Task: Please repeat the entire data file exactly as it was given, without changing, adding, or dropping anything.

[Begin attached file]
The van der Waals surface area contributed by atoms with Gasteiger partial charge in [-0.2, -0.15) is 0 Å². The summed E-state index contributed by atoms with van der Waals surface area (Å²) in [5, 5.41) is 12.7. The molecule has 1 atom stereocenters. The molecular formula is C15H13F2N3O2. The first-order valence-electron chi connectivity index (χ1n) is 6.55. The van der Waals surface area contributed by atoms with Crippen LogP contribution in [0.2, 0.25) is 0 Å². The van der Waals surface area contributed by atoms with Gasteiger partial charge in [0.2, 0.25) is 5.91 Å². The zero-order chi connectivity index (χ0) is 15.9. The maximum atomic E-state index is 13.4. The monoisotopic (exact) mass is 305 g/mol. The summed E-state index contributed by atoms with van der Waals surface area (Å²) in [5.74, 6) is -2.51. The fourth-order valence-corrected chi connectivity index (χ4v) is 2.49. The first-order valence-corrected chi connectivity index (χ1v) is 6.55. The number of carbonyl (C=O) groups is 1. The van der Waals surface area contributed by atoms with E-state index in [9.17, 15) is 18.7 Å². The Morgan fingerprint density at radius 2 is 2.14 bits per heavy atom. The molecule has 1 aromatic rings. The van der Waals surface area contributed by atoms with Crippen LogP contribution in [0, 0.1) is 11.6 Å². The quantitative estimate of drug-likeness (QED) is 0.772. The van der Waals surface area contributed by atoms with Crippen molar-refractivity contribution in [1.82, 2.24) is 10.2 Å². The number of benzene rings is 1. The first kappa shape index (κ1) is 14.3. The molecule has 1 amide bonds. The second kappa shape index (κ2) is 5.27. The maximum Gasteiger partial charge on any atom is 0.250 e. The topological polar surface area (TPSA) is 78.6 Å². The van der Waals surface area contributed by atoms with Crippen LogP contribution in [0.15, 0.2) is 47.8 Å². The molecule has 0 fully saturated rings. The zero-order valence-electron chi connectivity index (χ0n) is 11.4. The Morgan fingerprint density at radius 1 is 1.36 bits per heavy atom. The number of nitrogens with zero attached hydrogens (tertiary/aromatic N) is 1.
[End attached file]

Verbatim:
The van der Waals surface area contributed by atoms with Gasteiger partial charge in [-0.2, -0.15) is 0 Å². The summed E-state index contributed by atoms with van der Waals surface area (Å²) in [5, 5.41) is 12.7. The molecule has 1 atom stereocenters. The molecular formula is C15H13F2N3O2. The first-order valence-electron chi connectivity index (χ1n) is 6.55. The van der Waals surface area contributed by atoms with Crippen LogP contribution in [0.2, 0.25) is 0 Å². The van der Waals surface area contributed by atoms with Gasteiger partial charge in [0.2, 0.25) is 5.91 Å². The zero-order chi connectivity index (χ0) is 15.9. The maximum atomic E-state index is 13.4. The monoisotopic (exact) mass is 305 g/mol. The summed E-state index contributed by atoms with van der Waals surface area (Å²) in [5.74, 6) is -2.51. The fourth-order valence-corrected chi connectivity index (χ4v) is 2.49. The first-order valence-corrected chi connectivity index (χ1v) is 6.55. The number of carbonyl (C=O) groups is 1. The van der Waals surface area contributed by atoms with E-state index in [9.17, 15) is 18.7 Å². The Morgan fingerprint density at radius 2 is 2.14 bits per heavy atom. The molecule has 1 aromatic rings. The van der Waals surface area contributed by atoms with Crippen LogP contribution in [0, 0.1) is 11.6 Å². The quantitative estimate of drug-likeness (QED) is 0.772. The van der Waals surface area contributed by atoms with Crippen molar-refractivity contribution in [1.82, 2.24) is 10.2 Å². The number of benzene rings is 1. The first kappa shape index (κ1) is 14.3. The molecule has 1 amide bonds. The second kappa shape index (κ2) is 5.27. The maximum Gasteiger partial charge on any atom is 0.250 e. The topological polar surface area (TPSA) is 78.6 Å². The van der Waals surface area contributed by atoms with Crippen LogP contribution in [0.15, 0.2) is 47.8 Å². The molecule has 0 fully saturated rings. The zero-order valence-electron chi connectivity index (χ0n) is 11.4. The Morgan fingerprint density at radius 1 is 1.36 bits per heavy atom. The number of nitrogens with zero attached hydrogens (tertiary/aromatic N) is 1.